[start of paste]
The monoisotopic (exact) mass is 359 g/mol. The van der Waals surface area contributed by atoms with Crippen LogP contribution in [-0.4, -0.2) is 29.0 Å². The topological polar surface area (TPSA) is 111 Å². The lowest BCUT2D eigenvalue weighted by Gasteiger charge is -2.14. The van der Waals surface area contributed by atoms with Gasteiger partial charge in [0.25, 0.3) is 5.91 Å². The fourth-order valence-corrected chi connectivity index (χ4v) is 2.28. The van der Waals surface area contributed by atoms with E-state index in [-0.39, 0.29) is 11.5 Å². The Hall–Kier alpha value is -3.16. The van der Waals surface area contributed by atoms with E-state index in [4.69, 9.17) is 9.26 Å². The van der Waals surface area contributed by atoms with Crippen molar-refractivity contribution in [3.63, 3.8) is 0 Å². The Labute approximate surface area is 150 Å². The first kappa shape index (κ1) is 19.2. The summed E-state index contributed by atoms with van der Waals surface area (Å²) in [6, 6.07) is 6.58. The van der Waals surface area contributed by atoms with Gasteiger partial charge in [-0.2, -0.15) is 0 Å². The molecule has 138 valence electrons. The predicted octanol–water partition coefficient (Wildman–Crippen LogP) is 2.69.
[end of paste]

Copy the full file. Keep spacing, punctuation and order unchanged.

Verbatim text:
The monoisotopic (exact) mass is 359 g/mol. The van der Waals surface area contributed by atoms with Crippen LogP contribution in [-0.4, -0.2) is 29.0 Å². The topological polar surface area (TPSA) is 111 Å². The lowest BCUT2D eigenvalue weighted by Gasteiger charge is -2.14. The van der Waals surface area contributed by atoms with Gasteiger partial charge in [0.25, 0.3) is 5.91 Å². The fourth-order valence-corrected chi connectivity index (χ4v) is 2.28. The van der Waals surface area contributed by atoms with E-state index in [-0.39, 0.29) is 11.5 Å². The Hall–Kier alpha value is -3.16. The van der Waals surface area contributed by atoms with E-state index in [4.69, 9.17) is 9.26 Å². The van der Waals surface area contributed by atoms with Crippen molar-refractivity contribution in [3.63, 3.8) is 0 Å². The Labute approximate surface area is 150 Å². The first kappa shape index (κ1) is 19.2. The summed E-state index contributed by atoms with van der Waals surface area (Å²) in [6, 6.07) is 6.58. The van der Waals surface area contributed by atoms with Gasteiger partial charge in [-0.2, -0.15) is 0 Å². The molecule has 138 valence electrons. The predicted octanol–water partition coefficient (Wildman–Crippen LogP) is 2.69.